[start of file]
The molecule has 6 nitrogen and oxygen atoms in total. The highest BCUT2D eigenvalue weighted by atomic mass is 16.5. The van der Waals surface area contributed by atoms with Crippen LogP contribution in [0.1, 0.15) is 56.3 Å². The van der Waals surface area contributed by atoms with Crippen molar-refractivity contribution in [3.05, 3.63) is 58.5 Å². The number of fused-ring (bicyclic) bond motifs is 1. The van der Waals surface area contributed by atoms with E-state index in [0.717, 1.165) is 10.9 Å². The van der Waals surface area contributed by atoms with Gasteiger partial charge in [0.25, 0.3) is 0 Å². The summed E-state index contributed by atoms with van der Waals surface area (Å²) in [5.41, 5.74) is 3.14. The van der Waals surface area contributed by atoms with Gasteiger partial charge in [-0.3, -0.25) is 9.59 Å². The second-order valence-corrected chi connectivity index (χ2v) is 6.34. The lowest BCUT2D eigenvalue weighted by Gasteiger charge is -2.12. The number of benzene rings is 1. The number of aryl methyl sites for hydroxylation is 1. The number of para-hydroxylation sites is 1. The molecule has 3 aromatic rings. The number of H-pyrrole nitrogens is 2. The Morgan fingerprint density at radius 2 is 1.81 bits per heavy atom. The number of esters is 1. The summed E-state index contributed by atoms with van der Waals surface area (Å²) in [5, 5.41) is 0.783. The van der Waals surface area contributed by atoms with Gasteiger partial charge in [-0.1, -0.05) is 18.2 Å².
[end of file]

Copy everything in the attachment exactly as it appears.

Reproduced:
The molecule has 6 nitrogen and oxygen atoms in total. The highest BCUT2D eigenvalue weighted by atomic mass is 16.5. The van der Waals surface area contributed by atoms with Crippen LogP contribution in [0.1, 0.15) is 56.3 Å². The van der Waals surface area contributed by atoms with Crippen molar-refractivity contribution in [3.05, 3.63) is 58.5 Å². The number of fused-ring (bicyclic) bond motifs is 1. The van der Waals surface area contributed by atoms with E-state index in [0.717, 1.165) is 10.9 Å². The van der Waals surface area contributed by atoms with Gasteiger partial charge in [0.25, 0.3) is 0 Å². The summed E-state index contributed by atoms with van der Waals surface area (Å²) in [5.41, 5.74) is 3.14. The van der Waals surface area contributed by atoms with Gasteiger partial charge in [-0.3, -0.25) is 9.59 Å². The second-order valence-corrected chi connectivity index (χ2v) is 6.34. The lowest BCUT2D eigenvalue weighted by Gasteiger charge is -2.12. The number of benzene rings is 1. The number of aryl methyl sites for hydroxylation is 1. The number of para-hydroxylation sites is 1. The molecule has 3 aromatic rings. The number of H-pyrrole nitrogens is 2. The Morgan fingerprint density at radius 2 is 1.81 bits per heavy atom. The number of esters is 1. The summed E-state index contributed by atoms with van der Waals surface area (Å²) in [5, 5.41) is 0.783. The van der Waals surface area contributed by atoms with Gasteiger partial charge in [-0.1, -0.05) is 18.2 Å².